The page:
Dads Obsess Over Fate of Newborns, Too

Dads Have Postpartum Obsessive Thoughts About Babies Just as Moms Do, but It's Normal

From the WebMD Archives

Sept. 5, 2003 -- "Is my baby going to die from SIDS?" "What if I drown my baby while bathing her?" These are among many obsessive thoughts both men and women have about their newborns. A new study shows that dads worry about the well-being of their babies just about as much as moms do.

A new Mayo Clinic study appearing in the Sept. 3 issue of the Journal of Clinical Psychology in Medical Settings shows 69% of mothers and 58% of fathers report having postpartum obsessive thoughts or worries about their new babies.

The study surveyed 300 childbearing women and their partners, asking them questions about seven subjects including:

  • Suffocation or SIDS
  • Accidents
  • Intentional harm
  • Losing the infant
  • Illness
  • Unacceptable sexual thoughts
  • Contamination

While surveys showed that fathers do obsess about these subjects, it found mothers did so more.

Men and women said they had mild distress from their obsessive thoughts, but mothers reported having more distress than fathers. On average, worrisome thoughts lasted no more than one hour per day. Both parents reported that obsessive thoughts weren't severe enough to interfere with their daily activities.

One more interesting tidbit: Neither mothers or fathers were particularly comfortable describing the content of their intrusive thoughts.

The study shows that it's normal for stressful situations -- such as the birth of a child -- to trigger unwanted intrusive obsessive thoughts among people without psychological disorders.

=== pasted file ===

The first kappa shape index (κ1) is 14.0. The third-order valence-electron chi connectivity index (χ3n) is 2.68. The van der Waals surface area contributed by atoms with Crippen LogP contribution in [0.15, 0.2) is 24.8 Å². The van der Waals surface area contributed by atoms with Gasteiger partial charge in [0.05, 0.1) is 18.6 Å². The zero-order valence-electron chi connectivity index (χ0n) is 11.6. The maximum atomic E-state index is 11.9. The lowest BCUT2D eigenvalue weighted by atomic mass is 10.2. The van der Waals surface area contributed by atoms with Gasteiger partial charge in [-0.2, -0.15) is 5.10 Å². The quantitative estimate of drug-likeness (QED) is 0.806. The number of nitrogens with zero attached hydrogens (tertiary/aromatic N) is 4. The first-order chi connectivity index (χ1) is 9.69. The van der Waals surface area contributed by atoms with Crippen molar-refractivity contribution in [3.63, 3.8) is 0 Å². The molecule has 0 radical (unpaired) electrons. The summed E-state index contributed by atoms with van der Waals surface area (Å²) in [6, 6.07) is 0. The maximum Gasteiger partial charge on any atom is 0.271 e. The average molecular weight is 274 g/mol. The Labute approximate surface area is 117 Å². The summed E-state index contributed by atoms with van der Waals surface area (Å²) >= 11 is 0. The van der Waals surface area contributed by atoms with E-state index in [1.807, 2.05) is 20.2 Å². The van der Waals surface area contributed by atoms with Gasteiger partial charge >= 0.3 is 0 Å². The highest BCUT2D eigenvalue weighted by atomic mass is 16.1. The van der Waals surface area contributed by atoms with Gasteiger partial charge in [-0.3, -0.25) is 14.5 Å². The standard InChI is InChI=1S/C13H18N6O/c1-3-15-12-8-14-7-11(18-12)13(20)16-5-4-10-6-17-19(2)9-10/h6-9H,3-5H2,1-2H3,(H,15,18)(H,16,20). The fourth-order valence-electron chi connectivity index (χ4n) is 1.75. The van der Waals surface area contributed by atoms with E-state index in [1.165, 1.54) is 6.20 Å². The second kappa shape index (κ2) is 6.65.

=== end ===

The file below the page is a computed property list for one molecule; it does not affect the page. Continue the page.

"Everyone occasionally has thoughts that are contradictory to their moral or ethical beliefs," says researcher Jon Abramowitz, PhD, a Mayo Clinic psychologist. "The difference is that people who develop problems with obsessional thoughts manage those thoughts differently. ... However, people who develop problems tend to believe that thinking the thought means they are bad people who might actually act upon the repulsive thought."

Researchers say there is a big difference between having postpartum obsessive thoughts that will not lead to violence, and psychotic thoughts that may lead to rare the case of a parent harming the child. That difference is having fear of harming the child and being repulsed or afraid at the thought versus parents viewing their thoughts as realistic and rational.

There is a note of caution: Whenever parents have difficulty controlling recurring thoughts of harming their child they should seek professional help.

Overall, researchers hope soon-to-be parents will find that having some postpartum obsessive thoughts about a newborn is fairly normal and, more often than not, the best way to deal with them is to dismiss them.

WebMD Health News


SOURCES: Abramowitz, J. Journal of Clinical Psychology in Medical Settings, Sept. 3, 2003; vol 10: pp 157-164. News Release, The Mayo Clinic.
© 2003 WebMD, Inc. All rights reserved.

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